Have you applied for a home loan and the lender asked for the history of your Genuine savings, and you wonder what it all means?
Genuine Savings are the funds you have gradually saved by yourself. It proves to the lender that you have the self-discipline to save a certain amount over time. This will help them to assess your capacity to make monthly loan repayments. Majority of lenders require that you prove you have genuine savings if you are borrowing more than 80% of the value of a property, or 85% or more in some cases.
Lenders are usually looking for proof of at least 5% of the purchased price in Genuine Savings. Each lender has slightly different definitions and requirements.
What do lenders consider as “Genuine Savings”?
- At least 3 months of accumulated savings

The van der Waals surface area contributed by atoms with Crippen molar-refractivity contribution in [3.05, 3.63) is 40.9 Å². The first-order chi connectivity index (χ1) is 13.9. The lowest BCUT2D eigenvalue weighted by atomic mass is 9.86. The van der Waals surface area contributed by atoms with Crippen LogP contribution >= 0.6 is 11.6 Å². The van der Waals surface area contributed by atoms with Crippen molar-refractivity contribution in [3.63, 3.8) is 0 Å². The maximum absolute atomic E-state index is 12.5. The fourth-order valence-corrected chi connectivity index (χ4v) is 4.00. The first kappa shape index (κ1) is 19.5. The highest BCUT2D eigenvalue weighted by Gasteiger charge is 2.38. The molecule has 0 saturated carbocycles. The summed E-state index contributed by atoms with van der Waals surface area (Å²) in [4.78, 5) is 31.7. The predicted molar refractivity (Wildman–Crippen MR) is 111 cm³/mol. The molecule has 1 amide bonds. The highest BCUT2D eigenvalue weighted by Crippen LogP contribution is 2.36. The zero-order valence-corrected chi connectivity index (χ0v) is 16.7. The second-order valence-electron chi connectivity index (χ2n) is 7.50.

- A term deposit held for at least 3 months
- Shares or managed funds held for at least three months
*Some lenders will consider rent that you are paying over time (preferably 6-12 months) as a part of your Genuine Savings. It’s best to check it with your mortgage broker first.
What lenders DO NOT consider as “Genuine Savings”?
- The “First Time Home Buyer Grant”
- Tax Refunds
- Loaned money
- Money from the sale of non-investment asset like a car
You should remember different lenders have different rules on Genuine Savings, most lenders require some sort of proof.
How much Genuine Savings do you need?
Typically, you will be asked for a minimum of 5% of the purchase price. For example, on a $600,000 home you would need $30,000 in Genuine Savings. Then you can make up the rest of the deposit from other sources.
“There are many options available for borrowers therefore, we think the best strategy is to speak with your Mortgage Broker. They will be able to advise and recommend the best lender suited to your individual situation.”
It’s really important to familiarise yourself with terms, and get basic knowledge about the regulations. In this way when searching for a broker or making a decision about which lender to choose you have enough information about the matter.
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